Senate Republican leaders have decided to begin their use of the "nuclear option" -- forcing confirmation of President Bush's judicial nominations with a majority Senate vote -- on an African-American woman blocked by Democrats from a federal judgeship.
One integral theme emerged from the Democratic response to President Bush's State of the Union address: the party's underestimation of the American people to solve their own problems and to see through liberal rhetoric.
The ad that ran in Daily Variety last week -- signed by the usual members of the 'entertainment community,' including Ed Asner, Danny Glover and Mike Farrell -- asked Gov. Arnold Schwarzenegger to sign Senate Bill 60, a bill to allow illegal immigrants to obtain California driver's licenses.
Our 'Dramamine' column item from earlier this week - that it costs just about the same for an 80-year-old American to live out his or her days on a luxury cruise ship ($230,497) as in an assisted-living facility ($228,075) - generated considerable response.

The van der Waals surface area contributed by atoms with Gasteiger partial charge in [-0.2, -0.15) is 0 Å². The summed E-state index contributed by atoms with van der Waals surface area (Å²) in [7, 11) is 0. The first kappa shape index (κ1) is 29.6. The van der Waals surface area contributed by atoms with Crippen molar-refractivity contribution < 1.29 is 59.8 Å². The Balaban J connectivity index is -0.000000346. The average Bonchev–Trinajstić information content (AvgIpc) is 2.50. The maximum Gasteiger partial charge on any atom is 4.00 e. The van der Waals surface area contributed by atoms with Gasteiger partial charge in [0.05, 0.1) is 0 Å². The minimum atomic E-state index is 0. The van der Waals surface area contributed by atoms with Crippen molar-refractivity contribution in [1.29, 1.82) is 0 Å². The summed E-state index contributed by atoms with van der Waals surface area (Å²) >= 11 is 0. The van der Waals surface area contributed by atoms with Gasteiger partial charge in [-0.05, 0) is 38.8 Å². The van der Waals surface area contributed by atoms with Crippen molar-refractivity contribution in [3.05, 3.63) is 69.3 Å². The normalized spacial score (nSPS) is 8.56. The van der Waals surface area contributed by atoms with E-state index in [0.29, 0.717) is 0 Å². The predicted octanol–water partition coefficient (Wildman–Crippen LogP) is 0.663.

As the world watched millions of Iraqis walk miles to vote, in some cases stepping over puddles of blood left by suicide bombers, a glum John Kerry appeared on 'Meet the Press' and urged Americans not to 'overhype' Iraq's elections.
President Bush pitched Social Security reform, his priority issue going into his second term, to a group of black pastors convened at the White House this past week.
After the -- all bow -- international community warned that Middle Easterners could not govern themselves, millions of Iraqis braved the threat of violence Sunday to go out to the polls and participate in their country's first free election in almost 50 years.
It's an occupational hazard, really, the hazard of representing 'the people' while being set off from them by the very job one holds. One comes to believe that whatever makes one's job easier, or more stable, is what's 'good for the people.'